A Reality Check for the Immigration Debate
Illegal immigration and the response to it have become major issues in this year’s presidential campaign.
Donald Trump has “>echoed Trump’s assertions that there is a crisis on our southern border and that, in effect, government officials are sitting idly by as alien, criminal hordes invade the homeland.
Perhaps because there is little percentage politically in appearing to be “soft” on immigration issues, the prevailing wisdom is that immigration remains uncontrolled and that it is a problem of increasing dimensions. As Trump has “>reality is that Mexican illegal immigration to the United States has taken a huge leap downwards in recent years and the number of unauthorized immigrants in the United States is about a million less than it was in 2007.
Specifically with regard to immigration from Mexico (they constitute about 52% of illegal immigrants in 2012) their numbers and share of that population have declined appreciably. There were approximately 5.9 million unauthorized Mexican immigrants in 2012, compared to 6.4 million in 2009 and 6.9 million in 2007. This decline probably resulted from a decrease in arrivals from Mexico, as well as an increase in departures to Mexico, likely related to our Great Recession. Not insignificant is the fact that the Obama administration has deported about 2.4 million immigrants since 2009.
Over the period from 2009 to 2012, as Mexican immigration dropped, illegal immigrants from South America, Europe and Canada remained unchanged while unauthorized immigrants from Asia, the Caribbean and Central America grew slightly—so much for the efficacy of a wall on the border.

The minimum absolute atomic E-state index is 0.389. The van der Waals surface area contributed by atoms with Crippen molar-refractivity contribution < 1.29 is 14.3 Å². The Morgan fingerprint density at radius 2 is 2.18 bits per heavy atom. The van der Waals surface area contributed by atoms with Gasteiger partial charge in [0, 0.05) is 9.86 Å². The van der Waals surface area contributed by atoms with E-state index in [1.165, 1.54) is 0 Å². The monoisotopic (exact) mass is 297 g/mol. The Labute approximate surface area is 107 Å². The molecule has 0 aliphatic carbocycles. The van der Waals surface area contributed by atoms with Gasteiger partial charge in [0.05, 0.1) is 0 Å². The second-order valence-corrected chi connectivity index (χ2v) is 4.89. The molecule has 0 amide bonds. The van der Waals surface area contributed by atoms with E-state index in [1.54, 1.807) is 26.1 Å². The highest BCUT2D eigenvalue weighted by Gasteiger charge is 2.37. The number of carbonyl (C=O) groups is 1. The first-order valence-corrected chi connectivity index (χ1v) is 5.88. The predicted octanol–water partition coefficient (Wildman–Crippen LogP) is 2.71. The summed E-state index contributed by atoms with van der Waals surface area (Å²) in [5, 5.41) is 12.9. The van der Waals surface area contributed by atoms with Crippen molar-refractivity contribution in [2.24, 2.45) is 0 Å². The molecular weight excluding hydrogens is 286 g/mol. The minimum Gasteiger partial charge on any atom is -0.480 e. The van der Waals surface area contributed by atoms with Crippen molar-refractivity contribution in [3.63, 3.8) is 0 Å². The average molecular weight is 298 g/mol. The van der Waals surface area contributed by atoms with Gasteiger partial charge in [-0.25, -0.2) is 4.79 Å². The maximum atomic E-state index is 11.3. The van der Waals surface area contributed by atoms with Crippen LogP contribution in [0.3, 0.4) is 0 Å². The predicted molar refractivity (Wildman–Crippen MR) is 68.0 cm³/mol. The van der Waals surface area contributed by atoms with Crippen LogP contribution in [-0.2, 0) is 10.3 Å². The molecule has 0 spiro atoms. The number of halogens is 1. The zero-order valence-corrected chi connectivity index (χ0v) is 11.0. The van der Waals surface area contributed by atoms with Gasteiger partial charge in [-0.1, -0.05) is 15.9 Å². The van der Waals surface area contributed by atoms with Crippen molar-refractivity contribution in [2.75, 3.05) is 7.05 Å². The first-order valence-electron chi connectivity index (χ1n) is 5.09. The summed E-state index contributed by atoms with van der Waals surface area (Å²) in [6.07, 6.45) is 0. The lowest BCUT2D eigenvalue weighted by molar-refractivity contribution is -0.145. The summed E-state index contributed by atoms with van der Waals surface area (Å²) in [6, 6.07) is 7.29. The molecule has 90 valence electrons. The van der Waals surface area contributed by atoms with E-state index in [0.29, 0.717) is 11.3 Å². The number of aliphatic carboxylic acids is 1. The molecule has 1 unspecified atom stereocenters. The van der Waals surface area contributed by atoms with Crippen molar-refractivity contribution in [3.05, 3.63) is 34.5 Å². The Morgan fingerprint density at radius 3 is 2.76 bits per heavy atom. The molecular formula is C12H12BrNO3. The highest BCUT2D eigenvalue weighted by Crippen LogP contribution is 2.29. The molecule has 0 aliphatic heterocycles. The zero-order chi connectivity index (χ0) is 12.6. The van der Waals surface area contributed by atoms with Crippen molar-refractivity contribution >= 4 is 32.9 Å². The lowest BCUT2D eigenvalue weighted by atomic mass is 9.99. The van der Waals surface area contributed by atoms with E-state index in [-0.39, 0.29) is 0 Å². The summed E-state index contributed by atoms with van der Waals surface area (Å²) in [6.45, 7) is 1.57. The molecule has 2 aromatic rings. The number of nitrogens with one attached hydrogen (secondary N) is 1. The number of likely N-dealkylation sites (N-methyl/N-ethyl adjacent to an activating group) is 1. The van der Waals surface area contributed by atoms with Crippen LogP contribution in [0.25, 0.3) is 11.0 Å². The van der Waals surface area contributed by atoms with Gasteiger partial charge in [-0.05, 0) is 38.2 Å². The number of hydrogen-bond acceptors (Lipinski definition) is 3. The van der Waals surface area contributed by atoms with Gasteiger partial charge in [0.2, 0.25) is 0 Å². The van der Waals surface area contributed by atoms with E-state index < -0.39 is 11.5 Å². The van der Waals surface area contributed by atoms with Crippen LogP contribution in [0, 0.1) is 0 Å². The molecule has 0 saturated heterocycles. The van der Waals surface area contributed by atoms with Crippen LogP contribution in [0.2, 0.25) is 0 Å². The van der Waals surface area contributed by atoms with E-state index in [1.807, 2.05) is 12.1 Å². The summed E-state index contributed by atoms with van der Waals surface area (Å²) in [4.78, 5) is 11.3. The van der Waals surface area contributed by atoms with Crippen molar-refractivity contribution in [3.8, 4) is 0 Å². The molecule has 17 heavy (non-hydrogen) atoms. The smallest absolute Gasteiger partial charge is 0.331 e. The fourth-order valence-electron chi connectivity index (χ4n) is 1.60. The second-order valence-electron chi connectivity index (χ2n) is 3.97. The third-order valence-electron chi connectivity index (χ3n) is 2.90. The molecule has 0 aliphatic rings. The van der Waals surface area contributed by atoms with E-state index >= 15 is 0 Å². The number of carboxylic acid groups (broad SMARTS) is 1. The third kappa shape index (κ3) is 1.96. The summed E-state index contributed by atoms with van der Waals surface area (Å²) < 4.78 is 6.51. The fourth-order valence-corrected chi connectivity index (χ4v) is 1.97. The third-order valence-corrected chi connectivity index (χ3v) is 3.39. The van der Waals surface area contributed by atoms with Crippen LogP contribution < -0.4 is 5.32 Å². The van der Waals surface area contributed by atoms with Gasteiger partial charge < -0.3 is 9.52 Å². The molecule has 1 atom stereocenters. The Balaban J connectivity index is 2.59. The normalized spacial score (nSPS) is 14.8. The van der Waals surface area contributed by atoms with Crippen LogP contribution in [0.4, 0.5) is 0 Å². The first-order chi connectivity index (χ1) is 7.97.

It’s not quite clear why the issue has become so much the center of attention of late since the situation isn't comparable to what it was just a few years ago; the flow of unauthorized immigrants is much less than it was and recent studies reveal that Latino immigrants (legal or otherwise) are no different in their adaption to and adoption of American than previous immigrant groups were.
As the Wall Street Journal “>study, “The Integration of Immigrants into American Society” by the National Academies of Sciences, Engineering and Medicine is cited at length by the Journal, and dispelled some of the most common myths about immigrants and how they assimilate.
The national academies found that “increased prevalence of immigrants is associated with lower crime rates—the opposite of what many Americans fear. Among men age 18-39, the foreign-born are incarcerated at a rate that is one-fourth the rate for the native-born. Cities and neighborhoods with greater concentrations of immigrants have much lower rates of crime and violence than comparable non-immigrant neighborhoods.”
The notion of immigrants not participating in the work-force is debunked, “immigrant men have higher employment rates than the second and higher generations. This employment advantage is especially dramatic among the least educated immigrants, who are much more likely to be employed than comparably educated native born men, indicating that they are filling an important niche in our economy. For second+ generation men, the trajectories vary by ethnicity and race.”
There is evidence that language integration is happening as rapidly or faster now than it did for the earlier waves of mainly European immigrants in the 20th century.
Foreign-born immigrants have better infant, child, and adult health outcomes than the U.S.-born population in general and better outcomes than U.S.-born members of their ethnic group.
There is much yet to be fixed with regard to our immigration system—but the debate should take place grounded in reality and not hyperbolic and nasty hysteria. It isn’t any more reasonable to argue for de facto “open borders” to try and solve all the world’s problems than it is to ignore facts and vilify and besmirch millions of people who are living and working among and for us.
We run the risk of vilifying and scaring off immigrants with hysterical, unfounded accusations.